Teddy Bridgewater’s receiving core improves with addition of Robby Anderson

Newly signed Panther’s quarterback Teddy Bridgewater just saw his receiving unit get even stronger with the addition of a top wideout.

There has been much consternation around the Carolina Panthers signing quarterback Teddy Bridgewater to a three-year deal while sending the best player in franchise history packing.

However, the Panthers’ lineup just got even stronger on Tuesday.

On the same day that Carolina officially parted ways with Cam Newton, they signed the biggest wide receiver name left in free agency: Former Jets receiver Robby Anderson.

The move gives Newton backers a bit more ammunition, given the fact that the Panthers never signed a free agent to a deal this lucrative during Newton’s nine years with the franchise. They had previously never signed anyone to more than $3.3 million a year.

Still, this signing solidifies Carolina’s faith in Bridgewater running their system under new head coach Matt Rhule.

It’s no coincidence that in the last two days Carolina has signed former Rhule standouts from Temple in P.J. Walker and now Anderson. However, the latter will be a big-time playmaker right away in this system.

Anderson has experience playing for Rhule, but more importantly, he wanted to go somewhere with Bridgewater, who had an excellent connection with him previously with the New York Jets.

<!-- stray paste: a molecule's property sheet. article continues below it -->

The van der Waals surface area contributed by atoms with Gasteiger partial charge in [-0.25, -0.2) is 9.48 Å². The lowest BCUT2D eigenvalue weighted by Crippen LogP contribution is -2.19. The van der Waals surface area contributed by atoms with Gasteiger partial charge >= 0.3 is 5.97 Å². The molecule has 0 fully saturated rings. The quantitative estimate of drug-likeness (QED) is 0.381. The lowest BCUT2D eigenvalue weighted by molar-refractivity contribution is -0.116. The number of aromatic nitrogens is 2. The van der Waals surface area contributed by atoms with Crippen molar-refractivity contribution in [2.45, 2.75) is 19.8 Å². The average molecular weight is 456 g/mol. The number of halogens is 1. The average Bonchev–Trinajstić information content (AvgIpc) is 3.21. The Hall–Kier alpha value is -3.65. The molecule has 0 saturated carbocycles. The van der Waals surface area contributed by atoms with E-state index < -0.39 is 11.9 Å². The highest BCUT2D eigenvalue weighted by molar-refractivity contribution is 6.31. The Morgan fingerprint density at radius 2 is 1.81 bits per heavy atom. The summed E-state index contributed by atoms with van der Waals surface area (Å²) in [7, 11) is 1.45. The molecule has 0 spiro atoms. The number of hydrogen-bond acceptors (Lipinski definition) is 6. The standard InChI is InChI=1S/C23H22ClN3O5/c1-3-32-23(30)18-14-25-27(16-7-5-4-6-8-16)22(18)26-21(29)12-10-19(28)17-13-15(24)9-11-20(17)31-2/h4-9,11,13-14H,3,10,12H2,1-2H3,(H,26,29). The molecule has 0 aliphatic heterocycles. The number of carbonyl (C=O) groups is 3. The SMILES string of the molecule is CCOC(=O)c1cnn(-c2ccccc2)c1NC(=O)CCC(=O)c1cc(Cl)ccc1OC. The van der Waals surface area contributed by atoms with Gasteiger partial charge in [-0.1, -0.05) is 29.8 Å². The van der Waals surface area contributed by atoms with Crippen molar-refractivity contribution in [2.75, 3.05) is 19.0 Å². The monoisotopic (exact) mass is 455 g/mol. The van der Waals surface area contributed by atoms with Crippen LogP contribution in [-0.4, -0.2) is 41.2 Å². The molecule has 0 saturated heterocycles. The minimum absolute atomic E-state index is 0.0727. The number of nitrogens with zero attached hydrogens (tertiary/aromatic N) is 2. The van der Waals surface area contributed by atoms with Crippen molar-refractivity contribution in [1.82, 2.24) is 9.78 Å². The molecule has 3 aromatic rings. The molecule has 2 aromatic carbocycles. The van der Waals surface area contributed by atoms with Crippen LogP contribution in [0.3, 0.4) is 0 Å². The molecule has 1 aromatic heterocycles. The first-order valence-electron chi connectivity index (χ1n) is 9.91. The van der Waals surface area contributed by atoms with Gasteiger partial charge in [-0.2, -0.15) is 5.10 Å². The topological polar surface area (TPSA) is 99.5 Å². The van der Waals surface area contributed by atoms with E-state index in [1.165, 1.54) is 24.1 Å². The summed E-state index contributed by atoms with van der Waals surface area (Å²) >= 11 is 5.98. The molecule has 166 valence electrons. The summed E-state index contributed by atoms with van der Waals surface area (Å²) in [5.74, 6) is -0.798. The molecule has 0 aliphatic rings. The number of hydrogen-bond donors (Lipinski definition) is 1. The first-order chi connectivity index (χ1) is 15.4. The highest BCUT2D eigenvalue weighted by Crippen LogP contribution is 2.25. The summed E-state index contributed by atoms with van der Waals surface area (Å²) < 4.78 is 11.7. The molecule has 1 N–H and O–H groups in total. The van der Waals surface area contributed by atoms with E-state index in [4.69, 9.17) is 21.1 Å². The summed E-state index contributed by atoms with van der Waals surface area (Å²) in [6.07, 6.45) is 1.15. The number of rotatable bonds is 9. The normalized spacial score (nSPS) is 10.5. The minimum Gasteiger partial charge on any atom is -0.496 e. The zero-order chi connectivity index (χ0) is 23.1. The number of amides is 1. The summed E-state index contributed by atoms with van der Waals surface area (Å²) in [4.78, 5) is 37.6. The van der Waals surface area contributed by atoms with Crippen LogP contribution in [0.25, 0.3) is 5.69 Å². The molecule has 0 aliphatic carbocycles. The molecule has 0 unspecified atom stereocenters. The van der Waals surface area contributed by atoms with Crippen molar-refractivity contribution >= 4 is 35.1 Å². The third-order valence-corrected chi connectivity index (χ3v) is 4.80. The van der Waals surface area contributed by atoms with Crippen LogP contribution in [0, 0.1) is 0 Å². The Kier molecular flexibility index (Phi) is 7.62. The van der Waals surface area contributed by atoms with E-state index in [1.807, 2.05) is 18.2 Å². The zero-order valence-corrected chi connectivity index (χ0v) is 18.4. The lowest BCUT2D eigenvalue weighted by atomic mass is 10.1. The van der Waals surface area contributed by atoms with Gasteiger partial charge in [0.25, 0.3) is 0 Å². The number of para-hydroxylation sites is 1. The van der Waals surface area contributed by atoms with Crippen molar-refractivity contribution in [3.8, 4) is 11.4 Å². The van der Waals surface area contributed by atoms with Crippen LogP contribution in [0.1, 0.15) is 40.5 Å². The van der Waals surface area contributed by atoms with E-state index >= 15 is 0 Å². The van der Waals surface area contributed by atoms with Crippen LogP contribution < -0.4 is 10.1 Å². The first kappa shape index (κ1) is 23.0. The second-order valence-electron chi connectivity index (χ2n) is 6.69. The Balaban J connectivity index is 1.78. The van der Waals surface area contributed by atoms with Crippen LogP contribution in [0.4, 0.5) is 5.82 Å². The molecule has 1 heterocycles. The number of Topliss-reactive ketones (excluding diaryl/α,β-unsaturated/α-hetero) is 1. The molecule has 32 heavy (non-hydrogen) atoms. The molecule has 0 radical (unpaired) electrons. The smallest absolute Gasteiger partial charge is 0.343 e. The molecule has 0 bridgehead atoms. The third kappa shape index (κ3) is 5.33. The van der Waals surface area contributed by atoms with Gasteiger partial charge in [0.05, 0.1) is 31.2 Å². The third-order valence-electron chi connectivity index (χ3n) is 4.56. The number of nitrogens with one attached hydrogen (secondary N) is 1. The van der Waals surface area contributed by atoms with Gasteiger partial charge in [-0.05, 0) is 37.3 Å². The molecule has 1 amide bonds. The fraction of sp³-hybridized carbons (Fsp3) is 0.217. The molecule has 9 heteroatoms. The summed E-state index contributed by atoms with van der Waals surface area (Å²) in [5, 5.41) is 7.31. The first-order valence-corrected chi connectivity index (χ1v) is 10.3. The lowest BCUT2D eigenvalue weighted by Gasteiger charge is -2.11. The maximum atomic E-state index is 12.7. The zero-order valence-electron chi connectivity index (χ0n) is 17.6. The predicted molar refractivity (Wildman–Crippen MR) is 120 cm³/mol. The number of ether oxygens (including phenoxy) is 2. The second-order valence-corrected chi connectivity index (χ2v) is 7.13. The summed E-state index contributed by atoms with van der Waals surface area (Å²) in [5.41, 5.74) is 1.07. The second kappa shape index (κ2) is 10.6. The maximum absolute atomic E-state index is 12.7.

“Teddy Bridgewater, too…” Anderson said recently on Golic and Golic in regards to a good landing spot for him in free agency. “I think that he is the most slept on free agent. Me and him already have chemistry, so trying to see where he’s going, that’s a big factor.”

Now, Anderson will have the chance to have a truly special connection with Bridgewater in Charlotte.

The Panthers already boasted a solid receiving unit in rising star DJ Moore, and multifaceted slot man Curtis Samuel. additionally, Carolina has perhaps the best young back in the league in Christian McCaffrey, and Reggie Bonnafon an outstanding back-up option.

The addition of Anderson sends them over the top, solidifying the Panthers receivers as one of the best units in the league.

Anderson averaged 15.0 yards per reception a season ago, and is known for his speed and big-play abilities.

For the first time in his career, Bridgewater will have a ridiculous unit of receivers to spread it around to, and that only stands to benefit him and the Panthers as they develop into a major sleeper in the NFC South.

 

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